A year ago, Elfyn Evans dominated the World Rally Championship’s winter rally. He won five from nine stages, led from start to finish. Can he do it again?
The short answer, of course, is yes he can. He achieved his first win in a Toyota Yaris WRC in some of the most challenging conditions imaginable, with anything but the consistent grip a winter rally can offer. If he can do that when the roads are working against him, he can certainly do it when stage and tire are harmonized on the same page.
“Naturally, after a good result in the last winter event you want a good result this time as well,” Evans told DirtFish.
“What we did last year worked quite well, we’re looking for a similar feeling in the car this time as well. The conditions weren’t perfect in Sweden [last year], but I got good confidence and speed from the car.
“The conditions this time around will be different, we’ll have a lot of snow and really the perfect winter roads.
“In terms of starting position, from what we’ve seen on previous snowy rallies, we could expect to see some cleaning, so it might be a disadvantage to run further up the road, but let’s wait and see. I’ll give it my all regardless.”
What’s even better for the Welshman is that he arrives in the Arctic Circle on the back of his best ever start to the championship. And the best start for any British driver ever in the World Rally Championship. Evans’ second in Monte came after his third place on the same event 12 months earlier. The only other Brit to match that is Colin McRae – but his 2003 Monte Carlo result ended up being his only podium of the season.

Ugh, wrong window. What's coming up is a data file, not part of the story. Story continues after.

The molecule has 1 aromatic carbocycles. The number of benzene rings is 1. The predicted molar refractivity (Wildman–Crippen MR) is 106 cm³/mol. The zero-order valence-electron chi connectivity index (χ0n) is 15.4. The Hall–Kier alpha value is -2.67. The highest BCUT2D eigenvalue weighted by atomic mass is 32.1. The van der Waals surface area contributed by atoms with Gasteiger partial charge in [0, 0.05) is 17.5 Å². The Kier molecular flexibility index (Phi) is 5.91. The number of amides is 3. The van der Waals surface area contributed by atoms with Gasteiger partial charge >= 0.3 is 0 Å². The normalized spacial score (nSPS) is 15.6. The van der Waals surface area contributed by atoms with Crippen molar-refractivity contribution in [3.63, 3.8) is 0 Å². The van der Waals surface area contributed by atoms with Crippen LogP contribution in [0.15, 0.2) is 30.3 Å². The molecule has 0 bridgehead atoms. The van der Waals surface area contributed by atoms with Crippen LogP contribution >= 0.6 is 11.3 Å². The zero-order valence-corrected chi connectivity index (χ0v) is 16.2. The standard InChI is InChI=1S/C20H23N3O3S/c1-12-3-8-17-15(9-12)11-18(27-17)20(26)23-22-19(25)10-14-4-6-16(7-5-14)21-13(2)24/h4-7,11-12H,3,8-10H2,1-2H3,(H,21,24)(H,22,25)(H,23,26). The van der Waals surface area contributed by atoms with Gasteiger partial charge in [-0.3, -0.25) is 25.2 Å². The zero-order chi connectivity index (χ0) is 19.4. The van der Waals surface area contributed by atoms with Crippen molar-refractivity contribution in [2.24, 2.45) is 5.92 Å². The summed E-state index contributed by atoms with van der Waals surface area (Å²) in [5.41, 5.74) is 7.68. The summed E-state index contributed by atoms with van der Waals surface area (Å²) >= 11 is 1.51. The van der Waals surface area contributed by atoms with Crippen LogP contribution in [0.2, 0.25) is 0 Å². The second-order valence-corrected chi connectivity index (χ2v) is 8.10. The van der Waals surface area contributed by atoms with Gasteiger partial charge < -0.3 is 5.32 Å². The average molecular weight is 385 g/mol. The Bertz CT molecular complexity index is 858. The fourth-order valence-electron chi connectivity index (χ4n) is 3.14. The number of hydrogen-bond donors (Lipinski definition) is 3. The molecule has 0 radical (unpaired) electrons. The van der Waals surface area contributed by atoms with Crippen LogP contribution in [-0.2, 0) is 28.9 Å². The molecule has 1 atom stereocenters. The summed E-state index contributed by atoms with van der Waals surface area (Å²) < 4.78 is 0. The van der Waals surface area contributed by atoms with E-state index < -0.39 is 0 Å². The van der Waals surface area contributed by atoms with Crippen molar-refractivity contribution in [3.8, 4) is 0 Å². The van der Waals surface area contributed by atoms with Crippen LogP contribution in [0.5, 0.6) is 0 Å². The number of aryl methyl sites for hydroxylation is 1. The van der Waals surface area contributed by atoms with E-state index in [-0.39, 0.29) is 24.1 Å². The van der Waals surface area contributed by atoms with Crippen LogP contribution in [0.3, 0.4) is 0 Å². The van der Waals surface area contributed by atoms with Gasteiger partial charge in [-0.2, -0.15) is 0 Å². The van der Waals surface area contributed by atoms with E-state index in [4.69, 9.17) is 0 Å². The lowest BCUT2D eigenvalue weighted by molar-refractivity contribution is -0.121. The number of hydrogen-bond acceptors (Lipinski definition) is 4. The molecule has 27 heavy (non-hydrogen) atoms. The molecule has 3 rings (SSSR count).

In fact, if you want to better Evans’ result in the mountains, you have to scroll back 53 years to Vic Elford’s win in 1968.
So, why was the tone of my interview with him so downbeat? Almost subconsciously, I was talking about second being a negative. How so? The simple fact is that I expected more from him. After leading the Monte for so long in 2020, I expected him to take more of a fight to then seven-time event winner Sébastien Ogier.
And that speaks volumes about Evans’ progression as a driver and a WRC competitor.
“I didn’t go to that rally to play second fiddle to him (Ogier), that wasn’t something we discussed,” Evans said.
“It just happened naturally. It was almost subconscious that when it was really edgy, I wasn’t ready to take the big risks. I’m not saying Séb was taking big risks, but when you look at the stages in the Col de Perty area, when we were on the shiny tar and it was quite tricky – that was where he took chunks of time.
“I think I found the balance between risk and reward. Séb found the same formula, but he just found it faster! We saw this a little bit last year, he would have his weekends and I would have mine. It’s the Arctic next week, then the following rallies, every one of them starts with a clean sheet of paper.”